I was born to Mexican immigrant parents without formal education and grew up in one of the most impoverished and dangerous public housing projects on the West Coast: the Ramona Gardens housing project, or Big Hazard project. That put me at a disadvantage when I originally entered UCLA as a 17-year-old freshman. Even among the few Latina/o students on the campus, I was an outlier. Consequently, as an undergraduate, I relied on the prominent historian Juan Gómez-Quiñones — one of the few Chicana/o faculty members at the university — to succeed.
During graduate school, Leo played a similar role. While he wasn’t my assigned adviser, he never closed his door to me or other students who sought his guidance. Whenever I ran into an obstacle with another faculty member or grappled with a complex research question, I could always count on him. As we would say on the mean streets of East Los Angeles, “My homeboy Leo always had my back.”
Because of Leo — and my wise wife, Antonia, and late mother, Carmen — I was one of the few Chicanas/os to obtain my M.A. from UCLA and Ph.D. from the University of California, Berkeley’s Department of City and Regional Planning. That allowed me to secure a joint tenure-track faculty position at Cal Poly Pomona’s Department of Urban and Regional Planning and its Ethnic and Women’s Studies Department.
As a faculty member, like Leo’s tenure at UCLA, I’m in a privileged position to teach, advise and mentor the next generation of Latinas/os in the planning field and beyond, where these amazing students assume leadership roles not only in academe but in the government, the private sector and the nonprofit arena. While many professors disdain service-related duties, like advising and mentoring, that take them away from their research projects and goals, I embrace such duties as part of my academic obligations. When asked about my commitment to service, which applies to my brilliant colleague and good friend Leo, I usually cite Lady Gaga: “Baby, I was born this way.”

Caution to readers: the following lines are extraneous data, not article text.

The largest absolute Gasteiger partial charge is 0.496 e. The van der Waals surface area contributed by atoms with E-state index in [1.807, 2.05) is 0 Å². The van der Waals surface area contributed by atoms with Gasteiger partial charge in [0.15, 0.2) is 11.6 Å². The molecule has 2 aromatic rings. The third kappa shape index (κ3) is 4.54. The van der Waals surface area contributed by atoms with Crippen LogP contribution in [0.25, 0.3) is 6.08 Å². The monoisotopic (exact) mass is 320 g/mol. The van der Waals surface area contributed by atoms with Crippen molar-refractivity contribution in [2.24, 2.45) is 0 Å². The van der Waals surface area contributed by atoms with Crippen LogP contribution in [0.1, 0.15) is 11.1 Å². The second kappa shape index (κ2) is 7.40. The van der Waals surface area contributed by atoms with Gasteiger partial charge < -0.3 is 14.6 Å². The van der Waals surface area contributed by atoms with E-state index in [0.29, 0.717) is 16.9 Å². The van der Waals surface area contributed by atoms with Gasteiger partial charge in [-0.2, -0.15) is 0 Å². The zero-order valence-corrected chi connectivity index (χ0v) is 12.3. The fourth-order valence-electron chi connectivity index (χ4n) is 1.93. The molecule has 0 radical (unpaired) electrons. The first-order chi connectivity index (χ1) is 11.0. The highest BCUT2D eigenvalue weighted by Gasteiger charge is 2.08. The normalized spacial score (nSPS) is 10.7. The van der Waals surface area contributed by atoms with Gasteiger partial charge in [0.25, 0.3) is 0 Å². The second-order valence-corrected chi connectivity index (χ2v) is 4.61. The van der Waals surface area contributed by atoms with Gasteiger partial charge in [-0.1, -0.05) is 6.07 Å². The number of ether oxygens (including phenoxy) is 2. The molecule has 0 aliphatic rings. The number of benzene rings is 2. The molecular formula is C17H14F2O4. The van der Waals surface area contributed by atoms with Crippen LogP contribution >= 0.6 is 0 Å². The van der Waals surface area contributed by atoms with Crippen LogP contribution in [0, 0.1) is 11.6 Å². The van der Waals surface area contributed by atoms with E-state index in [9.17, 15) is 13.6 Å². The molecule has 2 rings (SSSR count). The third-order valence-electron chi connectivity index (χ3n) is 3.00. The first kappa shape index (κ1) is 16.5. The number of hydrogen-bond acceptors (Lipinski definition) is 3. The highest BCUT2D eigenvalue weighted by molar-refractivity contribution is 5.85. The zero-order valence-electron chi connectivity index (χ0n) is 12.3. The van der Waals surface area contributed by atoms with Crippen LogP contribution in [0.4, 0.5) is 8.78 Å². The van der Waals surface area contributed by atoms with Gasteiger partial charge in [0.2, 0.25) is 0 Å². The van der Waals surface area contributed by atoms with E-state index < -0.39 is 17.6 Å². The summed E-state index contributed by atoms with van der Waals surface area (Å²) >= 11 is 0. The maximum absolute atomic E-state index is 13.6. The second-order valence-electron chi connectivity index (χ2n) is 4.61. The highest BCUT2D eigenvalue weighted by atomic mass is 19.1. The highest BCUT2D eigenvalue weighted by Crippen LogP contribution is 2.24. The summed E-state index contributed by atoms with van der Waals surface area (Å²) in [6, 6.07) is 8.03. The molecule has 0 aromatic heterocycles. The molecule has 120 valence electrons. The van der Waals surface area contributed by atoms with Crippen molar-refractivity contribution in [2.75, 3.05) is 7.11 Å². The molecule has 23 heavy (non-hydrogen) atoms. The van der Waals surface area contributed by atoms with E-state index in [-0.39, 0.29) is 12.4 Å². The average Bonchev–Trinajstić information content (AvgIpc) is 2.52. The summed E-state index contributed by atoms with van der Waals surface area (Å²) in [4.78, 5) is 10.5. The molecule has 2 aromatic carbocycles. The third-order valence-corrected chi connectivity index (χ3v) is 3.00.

Following in the footsteps of Leo, I have a moral obligation to teach, advise and mentor students, particularly those with similar traits and experiences to mine: first-generation Latinas/os students raised in the barrio, children of immigrants and working-class parents. Such efforts are vital so that they, too, can secure advanced degrees from elite universities and become leaders in society who serve those on the bottom (los de abajo).
That brings me to my persistent call for more urban planning departments — and, in fact, many more academic departments in general — to recruit, train and hire more tenure-track Latina/o faculty members. And they should place a particular emphasis on Chicanas/os, given that Chicanas/os represent the largest subgroup of Latinas/os in this country.
I end my humble tribute to Leo with a few words: ¡Viva el gran maestro y ser humano Leo Estrada! Higher education definitely needs a lot more like him.
Copyright 2018 by Dr. Alvaro Huerta. Alvaro Huerta is an assistant professor of urban and regional planning and ethnic and women’s studies at California State Polytechnic University, Pomona. He is the author of Reframing the Latino Immigration Debate: Towards a Humanistic Paradigm (San Diego State University Press, 2013) and the forthcoming book Latina/o Immigrant Communities in the Xenophobic Era of Trump and Beyond.